While student debt receives plenty of policymaker attention recently, there's been little unanimity on solutions. But Senator Tom Harkin (D-IA) had a refreshingly clear take at a Senate committee hearing on a higher education hearing this week:
The steady erosion of state investment in public higher education over the last few decades reflects a stunning abdication of responsibility on the part of states to preserve college affordability.
Senator Harkin's right: while 25 years ago, tuition at public colleges accounted for less than a quarter of their operating costs, in 2012 that had risen to nearly half.
Harkin's assertion, and focus on public colleges, echoes Demos' Great Cost Shift Continues report, which showed that all but one state (North Dakota, thanks to rapidly ballooning state revenue) is spending less per student on higher education than before the recession. Even more striking, average tuition at 4-year public schools now consumes more than a third of median household income in 22 states.
That places even public colleges out of reach for far too many Americans. While in the past year states have restored a fraction of the higher education budgets cut during the recession, they haven't made a dent on the historic and steady divestment over the past quarter century.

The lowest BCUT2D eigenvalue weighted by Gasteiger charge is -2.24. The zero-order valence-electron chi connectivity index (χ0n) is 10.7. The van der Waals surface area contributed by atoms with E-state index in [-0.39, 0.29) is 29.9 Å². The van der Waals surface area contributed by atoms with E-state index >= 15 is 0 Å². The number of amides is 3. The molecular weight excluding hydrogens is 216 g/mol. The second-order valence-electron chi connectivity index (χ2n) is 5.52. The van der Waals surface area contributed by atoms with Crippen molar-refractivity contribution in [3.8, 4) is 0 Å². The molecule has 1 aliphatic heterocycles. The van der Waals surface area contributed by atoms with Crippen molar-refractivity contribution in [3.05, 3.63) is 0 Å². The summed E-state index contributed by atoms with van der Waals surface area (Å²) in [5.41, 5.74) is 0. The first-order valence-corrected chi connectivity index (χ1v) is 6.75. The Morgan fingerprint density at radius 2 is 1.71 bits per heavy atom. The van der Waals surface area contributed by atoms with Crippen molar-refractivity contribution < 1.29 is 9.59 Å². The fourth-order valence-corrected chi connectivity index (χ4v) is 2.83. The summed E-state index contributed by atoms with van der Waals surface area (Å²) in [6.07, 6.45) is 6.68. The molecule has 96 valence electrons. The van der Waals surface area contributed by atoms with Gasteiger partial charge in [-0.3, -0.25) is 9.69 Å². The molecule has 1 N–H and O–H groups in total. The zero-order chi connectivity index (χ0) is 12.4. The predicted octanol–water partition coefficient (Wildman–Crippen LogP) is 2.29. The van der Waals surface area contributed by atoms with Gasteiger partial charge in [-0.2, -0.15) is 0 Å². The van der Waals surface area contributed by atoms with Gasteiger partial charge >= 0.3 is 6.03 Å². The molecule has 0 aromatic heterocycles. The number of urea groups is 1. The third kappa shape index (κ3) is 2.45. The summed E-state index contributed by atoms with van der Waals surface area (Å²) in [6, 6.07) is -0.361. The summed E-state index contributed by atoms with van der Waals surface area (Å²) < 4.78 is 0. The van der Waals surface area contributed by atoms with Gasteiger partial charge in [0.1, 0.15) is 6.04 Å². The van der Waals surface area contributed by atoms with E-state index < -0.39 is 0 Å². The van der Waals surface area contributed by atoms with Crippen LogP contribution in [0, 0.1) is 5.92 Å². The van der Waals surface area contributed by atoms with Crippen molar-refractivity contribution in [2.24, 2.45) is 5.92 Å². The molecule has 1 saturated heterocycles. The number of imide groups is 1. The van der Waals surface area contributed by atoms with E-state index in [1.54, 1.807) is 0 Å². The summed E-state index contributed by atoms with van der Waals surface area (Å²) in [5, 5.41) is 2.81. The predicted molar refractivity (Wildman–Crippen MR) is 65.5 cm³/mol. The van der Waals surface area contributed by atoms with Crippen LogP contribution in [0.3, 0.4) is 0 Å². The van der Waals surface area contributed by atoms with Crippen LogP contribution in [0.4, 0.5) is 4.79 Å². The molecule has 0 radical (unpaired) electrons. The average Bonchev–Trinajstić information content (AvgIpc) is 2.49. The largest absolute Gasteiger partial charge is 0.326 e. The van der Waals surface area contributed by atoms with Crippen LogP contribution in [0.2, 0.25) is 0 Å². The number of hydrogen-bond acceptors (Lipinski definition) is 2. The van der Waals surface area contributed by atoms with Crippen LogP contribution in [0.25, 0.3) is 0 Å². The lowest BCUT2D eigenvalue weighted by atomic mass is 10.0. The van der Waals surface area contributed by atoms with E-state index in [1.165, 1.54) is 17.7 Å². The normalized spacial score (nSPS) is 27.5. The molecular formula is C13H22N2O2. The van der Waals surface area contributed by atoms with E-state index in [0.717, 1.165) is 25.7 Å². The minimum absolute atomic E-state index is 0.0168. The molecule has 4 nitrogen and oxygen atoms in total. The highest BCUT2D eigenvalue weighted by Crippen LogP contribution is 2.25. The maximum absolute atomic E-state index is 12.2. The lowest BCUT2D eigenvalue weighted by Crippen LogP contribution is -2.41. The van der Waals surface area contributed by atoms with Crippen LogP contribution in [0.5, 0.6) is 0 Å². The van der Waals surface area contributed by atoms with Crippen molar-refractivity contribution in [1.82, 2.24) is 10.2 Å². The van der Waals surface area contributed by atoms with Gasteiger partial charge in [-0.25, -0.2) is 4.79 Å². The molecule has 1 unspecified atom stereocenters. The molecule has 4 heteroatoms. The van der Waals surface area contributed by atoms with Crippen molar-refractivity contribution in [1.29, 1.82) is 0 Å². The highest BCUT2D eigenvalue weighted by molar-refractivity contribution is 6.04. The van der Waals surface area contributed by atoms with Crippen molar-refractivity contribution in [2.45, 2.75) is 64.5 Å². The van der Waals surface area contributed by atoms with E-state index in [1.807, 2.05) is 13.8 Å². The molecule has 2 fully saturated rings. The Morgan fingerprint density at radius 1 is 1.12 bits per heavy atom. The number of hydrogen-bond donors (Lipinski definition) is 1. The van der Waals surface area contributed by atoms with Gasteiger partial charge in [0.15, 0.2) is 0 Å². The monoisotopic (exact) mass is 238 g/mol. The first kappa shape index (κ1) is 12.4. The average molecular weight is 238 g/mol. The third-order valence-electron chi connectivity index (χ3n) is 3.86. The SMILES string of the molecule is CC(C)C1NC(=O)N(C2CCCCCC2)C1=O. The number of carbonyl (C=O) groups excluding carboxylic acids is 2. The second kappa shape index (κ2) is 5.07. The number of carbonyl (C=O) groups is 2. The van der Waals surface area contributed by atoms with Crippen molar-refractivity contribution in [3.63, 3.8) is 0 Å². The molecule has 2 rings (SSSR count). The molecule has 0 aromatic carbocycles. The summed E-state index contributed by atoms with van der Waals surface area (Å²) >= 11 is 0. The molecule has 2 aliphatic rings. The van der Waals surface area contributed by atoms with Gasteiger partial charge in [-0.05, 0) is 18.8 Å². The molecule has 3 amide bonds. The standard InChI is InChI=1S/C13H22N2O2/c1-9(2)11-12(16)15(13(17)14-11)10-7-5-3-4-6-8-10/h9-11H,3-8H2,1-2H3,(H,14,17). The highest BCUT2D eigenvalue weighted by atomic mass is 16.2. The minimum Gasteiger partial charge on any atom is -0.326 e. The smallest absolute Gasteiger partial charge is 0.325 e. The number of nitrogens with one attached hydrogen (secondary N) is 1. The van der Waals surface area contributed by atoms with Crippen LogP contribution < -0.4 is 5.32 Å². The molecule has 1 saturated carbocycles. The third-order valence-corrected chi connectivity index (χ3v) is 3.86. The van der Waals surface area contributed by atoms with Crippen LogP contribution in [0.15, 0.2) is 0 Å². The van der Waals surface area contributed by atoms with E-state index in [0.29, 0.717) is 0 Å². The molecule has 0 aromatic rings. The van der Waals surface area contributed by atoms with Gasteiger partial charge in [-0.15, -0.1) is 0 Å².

It isn't only student debt. The abdication of state responsibility and investment in higher education as a public good makes students go into debt, go to worse schools, or avoid college altogether. In his testimony, Harkin also rightly argued that "too few low-income and minority students graduate from college, and states can and must play a more ambitious role in boosting degree attainment among these students." In addition, too few students apply to better schools with a higher price tag.
States have moved from viewing college as a public good to a private burden, resulting in the rise of today's debt-for-diploma system. It's time for our policymakers to grapple with the myriad impacts of this ideological shift, and Senator Harkin's testimony and call for state reinvestment is a good start. Hopefully more federal lawmakers will follow his lead.